MOCHA, Yemen – The baby twitches his legs in pain in the video. He’s crying but he is so dehydrated his eyes can’t produce tears. His inflated belly is as taut as a balloon. It is easy to count the 12 rows of protruding ribs on his rapidly palpitating chest.
The video, filmed by a doctor, shows 8-month-old Fadl suffering not from disease, but from starvation.
Three years into a civil war, Yemen is starving and could soon start to see widespread death from famine. Houthi rebels hold the country’s north, and a Saudi-led coalition, armed and backed by the United States, has sought to bomb the rebels into submission with a relentless air campaign in support of the Yemeni government.
Some 400,000 children are fighting for their lives in the direst state of hunger, severe acute malnutrition — the stage of swollen bellies and twig-like arms that are signs the body is eating away at itself for lack of nutrients and protein. In Yemen, around 2.9 million women and children are acutely malnourished, a stage of starvation just short of severe.
Fadl’s mother, Fatma Halabi, recalled the life before the war in the western district of Mowza, near Yemen’s Red Sea coast. In those days, the family had fish and vegetables often. Her husband, a woodcutter, could make the equivalent of $4 a day.
Mowza was in the hands of Houthi rebels for most of the war. Last year, government forces descended on the area to drive the rebels out. The fighting and airstrikes sent people fleeing, some of them scattering across the Great Valley.
Separated from her husband, Halabi led her four children and two goats across the Great Valley, the arid plain spilling down from the mountains toward the city of Mocha on the Red Sea.
These desolate stretches are historically a site of death. More than 400 years ago, a Muslim ruler forcibly sent almost the entire Jewish population of Yemen here for refusing to convert. Chroniclers say two thirds of them died in the heat and deprivation.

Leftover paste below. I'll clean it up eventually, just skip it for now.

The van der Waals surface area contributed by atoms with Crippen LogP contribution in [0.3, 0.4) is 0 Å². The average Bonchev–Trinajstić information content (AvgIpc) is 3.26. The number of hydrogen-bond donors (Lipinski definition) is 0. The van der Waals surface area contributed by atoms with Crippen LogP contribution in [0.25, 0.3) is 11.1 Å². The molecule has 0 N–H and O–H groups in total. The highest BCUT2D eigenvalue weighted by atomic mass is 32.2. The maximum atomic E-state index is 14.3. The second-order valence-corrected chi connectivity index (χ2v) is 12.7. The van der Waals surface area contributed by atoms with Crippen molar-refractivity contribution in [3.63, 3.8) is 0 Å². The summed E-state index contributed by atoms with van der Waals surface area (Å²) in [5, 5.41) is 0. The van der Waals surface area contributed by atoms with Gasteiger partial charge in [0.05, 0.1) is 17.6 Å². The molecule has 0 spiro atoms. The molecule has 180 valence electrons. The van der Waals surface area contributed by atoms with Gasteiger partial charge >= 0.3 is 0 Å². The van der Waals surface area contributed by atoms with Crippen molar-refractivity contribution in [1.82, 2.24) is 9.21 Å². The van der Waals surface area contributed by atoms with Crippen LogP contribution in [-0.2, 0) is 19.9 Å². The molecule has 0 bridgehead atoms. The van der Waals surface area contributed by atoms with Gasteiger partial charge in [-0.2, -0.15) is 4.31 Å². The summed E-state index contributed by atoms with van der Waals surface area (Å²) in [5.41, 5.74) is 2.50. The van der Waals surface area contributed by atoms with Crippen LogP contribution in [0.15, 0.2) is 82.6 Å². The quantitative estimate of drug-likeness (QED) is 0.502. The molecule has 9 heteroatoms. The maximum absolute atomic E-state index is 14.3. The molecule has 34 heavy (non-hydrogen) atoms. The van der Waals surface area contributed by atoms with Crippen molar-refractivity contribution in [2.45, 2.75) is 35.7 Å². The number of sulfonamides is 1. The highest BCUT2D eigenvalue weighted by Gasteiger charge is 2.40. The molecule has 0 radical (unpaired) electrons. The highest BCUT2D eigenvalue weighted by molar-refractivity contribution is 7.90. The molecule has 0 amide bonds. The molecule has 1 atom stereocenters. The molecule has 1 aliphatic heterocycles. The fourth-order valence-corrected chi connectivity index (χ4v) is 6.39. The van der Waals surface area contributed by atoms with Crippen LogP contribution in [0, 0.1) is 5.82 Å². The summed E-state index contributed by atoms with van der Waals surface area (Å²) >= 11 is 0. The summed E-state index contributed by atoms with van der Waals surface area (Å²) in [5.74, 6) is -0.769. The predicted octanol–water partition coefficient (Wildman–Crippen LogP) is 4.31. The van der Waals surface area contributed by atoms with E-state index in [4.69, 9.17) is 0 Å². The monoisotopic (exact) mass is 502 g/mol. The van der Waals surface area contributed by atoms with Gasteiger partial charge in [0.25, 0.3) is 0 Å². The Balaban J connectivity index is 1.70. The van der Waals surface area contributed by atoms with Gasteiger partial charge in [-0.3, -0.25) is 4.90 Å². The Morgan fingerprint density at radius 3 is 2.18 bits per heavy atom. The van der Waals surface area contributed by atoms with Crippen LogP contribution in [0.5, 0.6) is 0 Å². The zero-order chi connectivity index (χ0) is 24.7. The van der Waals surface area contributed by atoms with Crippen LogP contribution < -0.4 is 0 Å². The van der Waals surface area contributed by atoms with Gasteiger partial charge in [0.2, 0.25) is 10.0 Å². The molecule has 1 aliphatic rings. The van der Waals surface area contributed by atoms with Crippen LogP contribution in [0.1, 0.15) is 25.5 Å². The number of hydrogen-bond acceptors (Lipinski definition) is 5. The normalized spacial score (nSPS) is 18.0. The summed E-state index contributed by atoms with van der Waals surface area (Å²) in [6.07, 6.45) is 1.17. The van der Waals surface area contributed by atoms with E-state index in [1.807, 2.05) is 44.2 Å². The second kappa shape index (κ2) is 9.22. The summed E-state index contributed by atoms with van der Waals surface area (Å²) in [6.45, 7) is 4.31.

Halabi and the children hid in thorn bushes to avoid artillery and airstrikes along the shifting front line. One day in April last year, she went into labor and, alone, gave birth to Fadl under a tree.
Eventually, she and her husband reunited and settled in an abandoned hut in the valley.
Speaking from inside her makeshift home in February, Halabi sat with a rope cinched around her emaciated waist, even as her blue robe kept sliding off her bony shoulder.
She spoke in short, exhausted sentences. When asked what she had eaten that day, she said, “Bor,” the local Arabic word for flour. “We stay patient,” she said. “We have to feed the children.” When she gets hungry, she lies down and tries to sleep.
Often she and her husband eat one meal in the morning, and nothing again until the next day.
Unable to breastfeed Fadl, she gave him goat or camel milk, which lack the nutrients of breast milk or formula. The newborn kept getting fever and diarrhea, so she repeatedly borrowed money to take him to the hospital in Mocha.
The hospital has seen 600 malnutrition cases within 10 months, but is so short on supplies it doesn’t even have pain relievers for headaches, said one doctor, Abdel-Rehim Ahmed. It has no therapeutic feeding center. None of its doctors have been trained in treating malnutrition.
And Mocha is swelling with 40,000 displaced people.
Left untreated, prolonged malnutrition causes the body to lose its stock of carbohydrates, fats, and proteins. The brain struggles to find energy, the heart shrinks, and the skin cracks, exposing the body to infections. The kidney and the liver stop functioning properly, so toxins build up inside the body, leading to a vicious cycle of disease.
Fadl’s last visit to the hospital was Nov. 29. At eight months old, he weighed 2.9 kilograms (6 pounds), a third of the normal weight. The circumference of his upper arm, a common measure for malnutrition, was 7 centimeters, less than 3 inches. That indicated severe acute malnutrition.
Unable to pay for a hospital stay, Fadl’s parents took him home.
He gave his last breath not long after in the arms of his grandmother. His exhausted parents were asleep on the floor. The grandmother woke them and told them their boy was dead.
The only image of Fadl from his short life of hunger and pain is the video, taken by the head of the nutrition center. His parents don’t have mobile phones or a camera.
“Sometimes I wake up in the morning and I remember he’s no longer there and I start to cry,” Halabi said. “Who wouldn’t cry for their children?”
The AP’s reporting on the war in Yemen is supported by a grant from the Pulitzer Center on Crisis Reporting.